Hears Presentation of Country Reports on Colombia, Cyprus, Guatemala, Honduras, Iran and on the Human Rights Situation of Rohingya and other Minorities in Myanmar, as well as Oral Updates on Venezuela and Yemen
GENEVA (20 March 2019) – The Human Rights Council this afternoon heard the presentation of written reports on country situations in Colombia, Cyprus, Guatemala, Honduras, Islamic Republic of Iran and on the human rights situation of Rohingya and other minorities in Myanmar, and oral updates on Venezuela (Bolivarian Republic of) and Yemen. It then held a general debate on the annual report of the High Commissioner and reports of the Office of the High Commissioner and the Secretary-General.
Michelle Bachelet, United Nations High Commissioner for Human Rights, introducing reports on Colombia, Cyprus, Guatemala, Honduras, Iran and on the human rights situation of Rohingya and other minorities in Myanmar, said that in Colombia two years after the signing of the Peace Agreement, the number of killings of human rights defenders and social leaders was concerning. The report on Cyprus noted that four decades of division of the island continued to hinder the realization of the people’s rights. In Guatemala, there were serious challenges to the rule of law, the independence of the judiciary, and the fight against impunity and corruption. Concerning Honduras, it was regretful that the National Political Dialogue, which had intended to overcome the crisis of November 2017, had ended in December 2018 without any agreement. In Iran, amendments abolishing the mandatory death penalty for some offences were welcomed, but the death penalty was still in force for child offenders and at least six of them were executed in 2018. Ms. Bachelet said there were no conditions for the voluntary and safe return of over 730,000 Rohingya refugees in Bangladesh or 130,000 internally displaced Rohingya living in central Rakhine since 2012.
Providing an oral update on the situation in Venezuela, Ms. Bachelet was concerned about the gravity of the human rights impact of the current crisis, and its destabilizing risk in the region. In Yemen, the ongoing mediation effort by the Special Envoy had established a ceasefire in Hodeidah and the ports of Salif and Ras Issa, which offered a glimmer of hope though there was a long way to go as more than 24 million people needed aid and 2 million children suffered from acute malnutrition.
Colombia, speaking as a concerned country, welcomed the recognition of specific advances in the last year, such as the signing of the Social Pact for Human Rights and other related plans. Colombia appreciated the presence of the Office of the High Commissioner in the country.
Cyprus, speaking as a concerned country, regretted that 45 years after its invasion, Northern Cyprus remained under Turkish military occupation. It was regrettable that the report did not state that Turkey was the responsible party and that the report overlooked the most abject violations of international law in Cyprus.
Guatemala, speaking as a concerned country, noted that the Government was undertaking tireless efforts to contribute to the promotion of human rights, whether it was in response to a natural emergency such as the eruption of a volcano, or unprecedented events such as the caravan of migrants on the move through the country. There were numerous challenges remaining.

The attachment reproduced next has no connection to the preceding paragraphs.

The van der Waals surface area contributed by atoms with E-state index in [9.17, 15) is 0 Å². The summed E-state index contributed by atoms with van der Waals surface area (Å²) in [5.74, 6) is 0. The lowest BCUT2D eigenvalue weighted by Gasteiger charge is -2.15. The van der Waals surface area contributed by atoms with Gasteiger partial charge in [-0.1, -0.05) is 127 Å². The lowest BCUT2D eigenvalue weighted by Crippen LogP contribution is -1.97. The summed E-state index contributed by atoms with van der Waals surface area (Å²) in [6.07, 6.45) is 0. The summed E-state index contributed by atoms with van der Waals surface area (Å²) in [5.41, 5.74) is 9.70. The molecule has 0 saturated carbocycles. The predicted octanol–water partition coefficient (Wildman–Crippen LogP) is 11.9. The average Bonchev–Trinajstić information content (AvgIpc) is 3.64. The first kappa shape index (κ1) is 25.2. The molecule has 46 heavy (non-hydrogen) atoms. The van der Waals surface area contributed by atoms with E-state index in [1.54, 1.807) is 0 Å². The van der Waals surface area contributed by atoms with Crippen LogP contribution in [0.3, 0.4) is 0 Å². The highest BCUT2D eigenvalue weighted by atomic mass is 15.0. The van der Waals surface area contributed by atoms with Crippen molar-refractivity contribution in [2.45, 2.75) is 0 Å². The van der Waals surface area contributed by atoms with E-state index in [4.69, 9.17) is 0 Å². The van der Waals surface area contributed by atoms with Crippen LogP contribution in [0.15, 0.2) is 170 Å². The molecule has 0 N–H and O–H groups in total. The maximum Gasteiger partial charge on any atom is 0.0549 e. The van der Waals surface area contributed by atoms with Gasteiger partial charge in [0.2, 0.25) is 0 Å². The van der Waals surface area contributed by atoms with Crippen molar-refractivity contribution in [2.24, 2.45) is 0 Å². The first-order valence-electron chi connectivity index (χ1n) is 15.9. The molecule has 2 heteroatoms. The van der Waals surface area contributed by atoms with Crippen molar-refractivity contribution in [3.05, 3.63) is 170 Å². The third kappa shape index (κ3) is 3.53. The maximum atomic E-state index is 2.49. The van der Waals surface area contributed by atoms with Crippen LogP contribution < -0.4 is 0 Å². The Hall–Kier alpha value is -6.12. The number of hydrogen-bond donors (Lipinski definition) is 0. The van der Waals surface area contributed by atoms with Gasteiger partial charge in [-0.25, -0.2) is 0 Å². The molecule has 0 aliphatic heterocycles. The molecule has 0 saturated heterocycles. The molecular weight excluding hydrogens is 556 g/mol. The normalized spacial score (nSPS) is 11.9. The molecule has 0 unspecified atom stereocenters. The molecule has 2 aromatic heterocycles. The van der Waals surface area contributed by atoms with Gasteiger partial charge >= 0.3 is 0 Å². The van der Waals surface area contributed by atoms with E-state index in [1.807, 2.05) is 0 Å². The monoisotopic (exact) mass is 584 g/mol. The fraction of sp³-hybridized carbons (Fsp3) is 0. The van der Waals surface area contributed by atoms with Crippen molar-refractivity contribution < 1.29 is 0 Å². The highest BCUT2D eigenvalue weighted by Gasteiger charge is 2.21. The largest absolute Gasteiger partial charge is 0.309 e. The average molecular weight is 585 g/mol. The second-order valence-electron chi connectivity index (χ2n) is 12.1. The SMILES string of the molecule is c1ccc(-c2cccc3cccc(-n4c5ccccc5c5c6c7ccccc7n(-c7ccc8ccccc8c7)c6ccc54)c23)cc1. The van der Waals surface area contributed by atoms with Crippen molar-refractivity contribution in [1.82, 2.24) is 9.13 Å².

Honduras, speaking as a concerned country, said that 80 per cent of the recommendations made in the first and second reports were being implemented. The human rights situation in Honduras remained complex due to the extreme poverty in the country, and historical structural issues.
Myanmar, speaking as a concerned country, said that the report focused negatively on a narrow group, deliberately omitting the plights of other ethnic minorities and ignoring the commitments and genuine efforts of the Government. Myanmar was not obliged to accept the report and its recommendations.
Islamic Republic of Iran, speaking as a concerned country, said that the report presented a blurred picture of Iran’s human rights as a result of overreliance on non-credible sources. Following the important amendment to the Counter Narcotics Law, sentences of the death penalty had been sharply reduced. The death penalty was hardly applied to underage offenders, pursuant to certain amendments made to the Penal Code and as a result of an extensive campaign.
Venezuela (Bolivarian Republic of), speaking as a concerned country, reiterated its firm opposition to resolution 39/1, which had only passed with a slim majority. The Government of Venezuela had invited the High Commissioner to visit the country and see the situation for herself, and not as it had been described in the report.
Yemen, speaking as a concerned country, said that the Government remained hopeful that the Houthis would honour their obligations under the Stockholm agreement to reach a comprehensive political solution, however if no progress was made, this would lead to a breakdown of the peace agreement4 and a return to military operations.